Dedicated to screening rare & significant films in their original format.

The Melbourne Cinémathèque is a not-for-profit, volunteer-run film society.

We hold screenings at The Australian Centre for the Moving image every Wednesday night for most of the year.

Admission is by membership, which can be obtained on a monthly or yearly basis.


June 27

7:00pm – A HEN IN THE WIND
Yasujiro Ozu (1948) 84 mins – Unclassified 15 +*

Ozu’s uncharacteristically realistic, dark, urgent and empathetic melodrama is a fascinating work of the immediate post-war Japanese cinema focusing on an impoverished dressmaker (beautifully embodied by Tanaka) who must eventually prostitute herself to pay for her invalided son’s hospital bills. When her husband (Shuji Sano) finally returns home from war service, she attempts to revitalise their family life while wrestling with her dark secret. Ozu’s second film after the end of hostilities provides a surprisingly frank and clear-eyed gaze upon an “unresolved emotional vortex of sex, guilt, honour and deception” (Kevin B. Lee).

Kinuyo Tanaka (1955) 106 mins – Unclassified 15 +*

Based on the autobiography of poet Fumiko Nakajo, who died of breast cancer in 1954 aged 31, this unflinching namida chodai (“tear-jerker”) is a rare view of Japanese society from a female perspective. Avoiding melodrama and sentimentality, it depicts a woman’s struggle through a mastectomy, divorce, single motherhood and growing independence in rural Japan. Shot using low angles, deep staging and frequent close-ups, Tanaka shows the influence of Ozu and Naruse on her filmmaking, while approaching the story with her signature lyricism and emotional impact. Starring Yumeji Tsukioka.

CTEQ Annotation:
Kinuyo Tanaka’s ‘The Eternal Breasts’ by Gwendolyn Audrey Foster.

35mm print courtesy of the Japan Foundation.


The Melbourne Cinémathèque started out as the Melbourne University Film Society (MUFS) in 1948 and changed its name to Cinémathèque in 1984.

The Melbourne Cinémathèque aims to present films in the medium they were created and as closely as possible to screen films the way they would have originally screened (i.e. big screen, celluloid prints, not video or DVD).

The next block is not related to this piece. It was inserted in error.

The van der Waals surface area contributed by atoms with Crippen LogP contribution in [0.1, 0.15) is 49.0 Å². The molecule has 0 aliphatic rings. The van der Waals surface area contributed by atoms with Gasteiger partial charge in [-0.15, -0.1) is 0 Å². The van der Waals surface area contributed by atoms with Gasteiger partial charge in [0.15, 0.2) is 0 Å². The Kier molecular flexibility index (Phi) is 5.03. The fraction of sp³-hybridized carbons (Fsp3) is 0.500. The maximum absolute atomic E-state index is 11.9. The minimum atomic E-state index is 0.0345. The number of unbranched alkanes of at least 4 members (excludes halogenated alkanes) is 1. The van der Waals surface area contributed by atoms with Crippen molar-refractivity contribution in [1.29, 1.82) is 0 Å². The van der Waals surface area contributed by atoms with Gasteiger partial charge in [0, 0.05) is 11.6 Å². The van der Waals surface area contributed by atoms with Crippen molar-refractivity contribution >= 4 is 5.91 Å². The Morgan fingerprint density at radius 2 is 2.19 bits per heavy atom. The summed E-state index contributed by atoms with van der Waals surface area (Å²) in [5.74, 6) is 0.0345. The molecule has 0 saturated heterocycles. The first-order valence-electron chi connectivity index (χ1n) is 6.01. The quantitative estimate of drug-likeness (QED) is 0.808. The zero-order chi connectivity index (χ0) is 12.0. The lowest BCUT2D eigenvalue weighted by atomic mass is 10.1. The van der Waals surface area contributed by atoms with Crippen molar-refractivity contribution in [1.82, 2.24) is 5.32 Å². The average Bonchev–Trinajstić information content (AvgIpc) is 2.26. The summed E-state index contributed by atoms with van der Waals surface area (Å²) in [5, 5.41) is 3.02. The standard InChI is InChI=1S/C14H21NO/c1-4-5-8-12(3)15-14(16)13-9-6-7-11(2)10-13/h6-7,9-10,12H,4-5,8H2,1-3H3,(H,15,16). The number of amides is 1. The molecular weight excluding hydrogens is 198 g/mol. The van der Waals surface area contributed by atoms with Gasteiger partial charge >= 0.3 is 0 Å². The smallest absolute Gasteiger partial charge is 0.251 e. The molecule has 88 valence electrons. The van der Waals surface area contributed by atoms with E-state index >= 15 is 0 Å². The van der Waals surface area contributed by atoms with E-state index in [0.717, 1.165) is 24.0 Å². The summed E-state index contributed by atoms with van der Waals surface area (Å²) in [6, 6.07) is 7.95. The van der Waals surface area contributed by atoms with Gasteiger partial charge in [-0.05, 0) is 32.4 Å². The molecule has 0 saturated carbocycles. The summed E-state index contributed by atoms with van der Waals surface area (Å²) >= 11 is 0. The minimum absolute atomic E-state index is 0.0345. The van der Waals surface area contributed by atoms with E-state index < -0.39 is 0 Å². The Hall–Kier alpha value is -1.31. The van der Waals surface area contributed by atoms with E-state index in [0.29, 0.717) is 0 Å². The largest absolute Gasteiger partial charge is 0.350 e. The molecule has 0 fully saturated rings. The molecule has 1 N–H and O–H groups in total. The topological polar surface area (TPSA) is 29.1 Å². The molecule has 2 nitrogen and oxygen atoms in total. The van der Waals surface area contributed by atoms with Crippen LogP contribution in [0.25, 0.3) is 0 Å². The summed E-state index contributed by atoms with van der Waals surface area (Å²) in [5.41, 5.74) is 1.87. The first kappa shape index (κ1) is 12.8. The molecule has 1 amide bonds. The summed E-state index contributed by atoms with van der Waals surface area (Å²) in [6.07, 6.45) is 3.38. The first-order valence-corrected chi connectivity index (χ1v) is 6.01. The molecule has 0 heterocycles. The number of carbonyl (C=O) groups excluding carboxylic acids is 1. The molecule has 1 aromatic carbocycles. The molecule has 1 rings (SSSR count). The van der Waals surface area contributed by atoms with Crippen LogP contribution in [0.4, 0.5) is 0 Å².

Programmes include a diverse selection of classic and contemporary films showcasing director retrospectives, special guest appearances and thematic series including archival material and new or restored prints.

We have on occasion hosted numerous seminars featuring renowned film scholars such as David Bordwell, Adrian Martin and Ian Christie. We are also dedicated to providing new annotations on the films we screen via the CTEQ annotations, hosted as a part of the quarterly online film journal Senses of Cinema.

The Melbourne Cinémathèque is self-administered and membership-driven relying on support from individuals, foundations, corporations and government funding to maintain its high standard of excellence. If you would like to be involved, or to offer donations or sponsorship, please contact us.

Presented by The Melbourne Cinémathèque with the Australian Centre for the Moving Image.

Curated by the Melbourne Cinémathèque.

Curatorial Committee: Michael Koller, Michelle Carey, Adrian Danks, Eloise Ross and Cerise Howard.

Supported by Screen Australia and Film Victoria.


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NOTICE: The committee of The Melbourne Cinémathèque wishes to make some changes to our constitution, however, to do that we now have to conform to the model constitution in the 2012 Act, so a number of other changes are also required.

Here is a copy of the constitution with the changes on RED.

The Melbourne Cinémathèque Constitution 2018.

We wish to pass these changes at the AGM on Wednesday May 30, at 6:40pm.

Please read the RED stuff and consider. It won’t take long. Then come along to the AGM.